The offensive to retake Sinjar is fraught with strategic and symbolic significance. The area gained global notoriety last year after it was overrun by the Islamist extremists as part of their stunning blitz across northern Iraq.
Sinjar, about 30 miles east of the Syrian border, was home to the largest concentration of adherents of the minority Yazidi sect. Yazidis fled en masse to escape massacres and enslavement at the hands of the Islamist extremists.
Tens of thousands of Yazidis took shelter last year along the flanks of Mt. Sinjar, their fate drawing worldwide concern.
The possibility that Iraq's Yazidis faced genocide was cited by Obama in August 2014 when he authorized airstrikes against the militants in Iraq and airdrops of humanitarian supplies for civilians trapped on the mountain.
That was the start of an air campaign that has since spread to Syria and involved more than 8,000 airstrikes. Obama vowed at the time to "degrade and ultimately destroy" Islamic State.
More than a year after the air campaign was launched, however, Islamic State still dominates broad areas of Iraq and Syria. Mosul, one of Iraq's largest cities, remains under Islamic State dominion.
Taking Sinjar would be a major victory against Islamic State. Elsewhere in Iraq, U.S. officials say Iraqi government forces are preparing an offensive to retake the western city of Ramadi from the extremist group.
The militant advance in 2014 triggered the flight of hundreds of thousands of Iraqis, mainly minorities, including Christians, Shiite Muslims and Yazidis, followers of an ancient faith linked to pre-Islamic Mesopotamian creeds.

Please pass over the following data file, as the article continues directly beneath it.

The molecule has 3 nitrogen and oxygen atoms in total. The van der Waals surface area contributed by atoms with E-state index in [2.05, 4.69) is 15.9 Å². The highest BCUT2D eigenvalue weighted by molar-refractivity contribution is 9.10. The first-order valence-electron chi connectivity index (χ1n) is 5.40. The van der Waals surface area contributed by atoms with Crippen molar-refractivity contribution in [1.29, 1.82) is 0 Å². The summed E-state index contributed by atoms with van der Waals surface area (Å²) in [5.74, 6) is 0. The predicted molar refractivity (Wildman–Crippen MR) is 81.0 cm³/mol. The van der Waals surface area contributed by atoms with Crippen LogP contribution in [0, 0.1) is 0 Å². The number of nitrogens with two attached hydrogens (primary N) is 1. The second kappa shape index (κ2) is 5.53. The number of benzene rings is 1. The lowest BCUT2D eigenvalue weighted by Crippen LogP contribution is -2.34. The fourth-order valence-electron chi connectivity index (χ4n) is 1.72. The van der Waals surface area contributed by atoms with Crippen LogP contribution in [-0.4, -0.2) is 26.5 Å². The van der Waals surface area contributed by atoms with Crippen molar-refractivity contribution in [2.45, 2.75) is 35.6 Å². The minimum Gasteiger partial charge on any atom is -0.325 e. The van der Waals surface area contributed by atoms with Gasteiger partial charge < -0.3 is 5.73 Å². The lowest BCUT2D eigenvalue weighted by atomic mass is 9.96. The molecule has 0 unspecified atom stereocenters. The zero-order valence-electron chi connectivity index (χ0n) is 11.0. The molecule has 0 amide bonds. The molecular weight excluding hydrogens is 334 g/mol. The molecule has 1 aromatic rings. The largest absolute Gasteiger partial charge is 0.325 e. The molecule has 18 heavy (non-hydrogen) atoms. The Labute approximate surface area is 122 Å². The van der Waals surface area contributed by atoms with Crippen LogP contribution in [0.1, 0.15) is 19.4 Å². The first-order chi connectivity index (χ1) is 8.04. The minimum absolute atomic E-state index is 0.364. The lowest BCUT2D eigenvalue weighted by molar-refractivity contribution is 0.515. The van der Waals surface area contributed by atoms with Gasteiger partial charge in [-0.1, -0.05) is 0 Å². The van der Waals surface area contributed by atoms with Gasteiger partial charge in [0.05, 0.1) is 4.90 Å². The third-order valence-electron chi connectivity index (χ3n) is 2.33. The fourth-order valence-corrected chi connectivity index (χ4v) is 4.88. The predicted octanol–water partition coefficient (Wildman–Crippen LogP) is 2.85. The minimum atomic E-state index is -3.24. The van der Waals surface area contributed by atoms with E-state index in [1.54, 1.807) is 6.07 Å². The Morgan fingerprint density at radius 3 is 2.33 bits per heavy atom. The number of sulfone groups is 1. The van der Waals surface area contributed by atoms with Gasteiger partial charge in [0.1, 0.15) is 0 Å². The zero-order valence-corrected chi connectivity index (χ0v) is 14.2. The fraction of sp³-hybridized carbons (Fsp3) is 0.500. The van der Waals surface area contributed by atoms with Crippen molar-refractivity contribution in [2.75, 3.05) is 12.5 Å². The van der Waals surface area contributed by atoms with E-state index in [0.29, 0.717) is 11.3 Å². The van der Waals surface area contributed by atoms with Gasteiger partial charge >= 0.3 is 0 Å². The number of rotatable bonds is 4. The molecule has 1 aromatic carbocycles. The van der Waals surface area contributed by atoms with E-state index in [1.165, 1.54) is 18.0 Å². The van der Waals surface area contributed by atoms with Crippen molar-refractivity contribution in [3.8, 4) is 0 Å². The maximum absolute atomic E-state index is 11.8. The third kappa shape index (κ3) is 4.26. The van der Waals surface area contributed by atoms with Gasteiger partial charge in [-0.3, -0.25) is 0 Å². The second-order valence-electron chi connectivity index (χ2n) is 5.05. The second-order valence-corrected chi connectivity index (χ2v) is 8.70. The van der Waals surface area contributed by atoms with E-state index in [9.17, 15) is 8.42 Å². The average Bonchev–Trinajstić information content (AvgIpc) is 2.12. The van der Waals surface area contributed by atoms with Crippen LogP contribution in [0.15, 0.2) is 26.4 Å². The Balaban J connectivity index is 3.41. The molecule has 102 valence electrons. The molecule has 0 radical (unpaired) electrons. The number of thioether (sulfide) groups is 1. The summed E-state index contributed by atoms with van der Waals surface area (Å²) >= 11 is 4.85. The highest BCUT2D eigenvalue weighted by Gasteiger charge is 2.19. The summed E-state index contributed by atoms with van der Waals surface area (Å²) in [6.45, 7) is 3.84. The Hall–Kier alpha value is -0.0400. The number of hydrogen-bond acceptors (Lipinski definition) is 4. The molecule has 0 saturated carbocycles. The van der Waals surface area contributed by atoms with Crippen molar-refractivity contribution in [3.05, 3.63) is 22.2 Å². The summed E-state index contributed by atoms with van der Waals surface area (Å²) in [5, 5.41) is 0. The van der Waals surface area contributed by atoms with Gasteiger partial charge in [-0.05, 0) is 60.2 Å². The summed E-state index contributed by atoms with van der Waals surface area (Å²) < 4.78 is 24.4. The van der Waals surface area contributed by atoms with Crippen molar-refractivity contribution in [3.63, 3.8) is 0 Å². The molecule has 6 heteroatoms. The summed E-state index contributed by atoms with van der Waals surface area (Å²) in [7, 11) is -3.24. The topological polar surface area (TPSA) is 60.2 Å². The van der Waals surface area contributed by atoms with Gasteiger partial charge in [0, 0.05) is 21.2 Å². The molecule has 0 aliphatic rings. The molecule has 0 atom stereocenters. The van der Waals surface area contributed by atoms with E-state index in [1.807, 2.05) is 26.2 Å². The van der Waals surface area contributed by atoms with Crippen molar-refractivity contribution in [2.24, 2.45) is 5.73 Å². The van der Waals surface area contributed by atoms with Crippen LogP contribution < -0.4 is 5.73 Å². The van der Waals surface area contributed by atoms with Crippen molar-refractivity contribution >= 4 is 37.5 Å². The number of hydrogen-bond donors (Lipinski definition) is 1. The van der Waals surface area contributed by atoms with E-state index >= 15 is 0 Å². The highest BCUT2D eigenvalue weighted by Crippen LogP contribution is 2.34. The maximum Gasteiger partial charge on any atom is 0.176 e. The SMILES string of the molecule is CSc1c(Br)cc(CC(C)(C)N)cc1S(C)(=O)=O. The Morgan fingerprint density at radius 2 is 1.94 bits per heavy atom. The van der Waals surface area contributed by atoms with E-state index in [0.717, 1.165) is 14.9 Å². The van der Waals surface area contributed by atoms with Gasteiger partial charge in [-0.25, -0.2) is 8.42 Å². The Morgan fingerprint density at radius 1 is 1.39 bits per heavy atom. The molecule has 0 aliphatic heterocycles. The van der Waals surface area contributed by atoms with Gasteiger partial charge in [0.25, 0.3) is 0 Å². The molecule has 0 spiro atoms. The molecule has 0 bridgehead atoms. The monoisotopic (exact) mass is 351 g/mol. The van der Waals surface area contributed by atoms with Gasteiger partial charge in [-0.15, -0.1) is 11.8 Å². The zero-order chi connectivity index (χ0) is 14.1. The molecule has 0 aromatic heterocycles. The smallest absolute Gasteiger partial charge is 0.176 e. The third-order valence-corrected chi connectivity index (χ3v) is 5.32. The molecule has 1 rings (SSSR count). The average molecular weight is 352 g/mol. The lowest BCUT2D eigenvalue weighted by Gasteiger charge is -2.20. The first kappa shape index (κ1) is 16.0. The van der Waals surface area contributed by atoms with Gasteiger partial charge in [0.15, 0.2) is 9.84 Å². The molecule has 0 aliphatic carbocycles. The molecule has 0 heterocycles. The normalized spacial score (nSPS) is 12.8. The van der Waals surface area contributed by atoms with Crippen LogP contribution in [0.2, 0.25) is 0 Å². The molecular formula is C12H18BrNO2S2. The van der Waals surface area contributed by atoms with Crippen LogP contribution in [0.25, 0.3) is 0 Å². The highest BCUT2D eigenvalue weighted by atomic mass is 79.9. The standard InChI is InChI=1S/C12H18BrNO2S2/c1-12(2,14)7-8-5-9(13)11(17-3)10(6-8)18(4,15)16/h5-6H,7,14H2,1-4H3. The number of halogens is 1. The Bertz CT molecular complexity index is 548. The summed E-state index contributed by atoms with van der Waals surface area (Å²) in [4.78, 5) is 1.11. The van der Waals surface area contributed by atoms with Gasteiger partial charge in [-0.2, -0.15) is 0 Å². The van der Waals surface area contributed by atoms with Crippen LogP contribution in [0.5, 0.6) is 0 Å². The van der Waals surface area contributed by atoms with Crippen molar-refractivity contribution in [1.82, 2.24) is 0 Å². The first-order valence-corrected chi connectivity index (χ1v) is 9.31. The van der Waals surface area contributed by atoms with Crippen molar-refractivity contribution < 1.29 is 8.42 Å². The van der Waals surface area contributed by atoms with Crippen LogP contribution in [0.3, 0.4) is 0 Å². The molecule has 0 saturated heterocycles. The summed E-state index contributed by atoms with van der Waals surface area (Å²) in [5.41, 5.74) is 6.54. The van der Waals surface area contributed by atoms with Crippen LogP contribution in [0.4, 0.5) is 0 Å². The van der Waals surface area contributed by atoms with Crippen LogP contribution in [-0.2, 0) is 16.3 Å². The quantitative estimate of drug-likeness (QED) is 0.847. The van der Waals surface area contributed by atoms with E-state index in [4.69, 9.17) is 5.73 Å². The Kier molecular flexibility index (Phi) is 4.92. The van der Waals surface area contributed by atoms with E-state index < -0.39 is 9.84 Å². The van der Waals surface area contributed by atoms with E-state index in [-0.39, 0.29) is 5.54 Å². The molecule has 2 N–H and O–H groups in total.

Islamic State, an ultra-fundamentalist Sunni supremacist movement, regards Yazidis as infidels and was accused of massacring hundreds and enslaving Yazidi women.
Last year's militant offensive occurred before the group changed its name to Islamic State, from Islamic State of Iraq and Syria. In its ranks are foreign fighters and homegrown Syrian and Iraqi extremists, including ex-loyalists of former Iraqi strongman Saddam Hussein, deposed in the U.S.-led 2003 invasion.
The Obama administration has been under considerable political pressure to show improved results against Islamic State forces, especially since Russia launched its air campaign in Syria on Sept. 30. Some Iraqi lawmakers publicly sought Russia's assistance, but Washington balked at Moscow's involvement in Iraq.
In the last month, the Pentagon said in a statement, the U.S.-led coalition has conducted more than 250 airstrikes across northern Iraq, hitting an array of Islamic State targets, including weapons depots, staging areas and bomb factories. The bombardment was meant in part to weaken militant positions around Sinjar.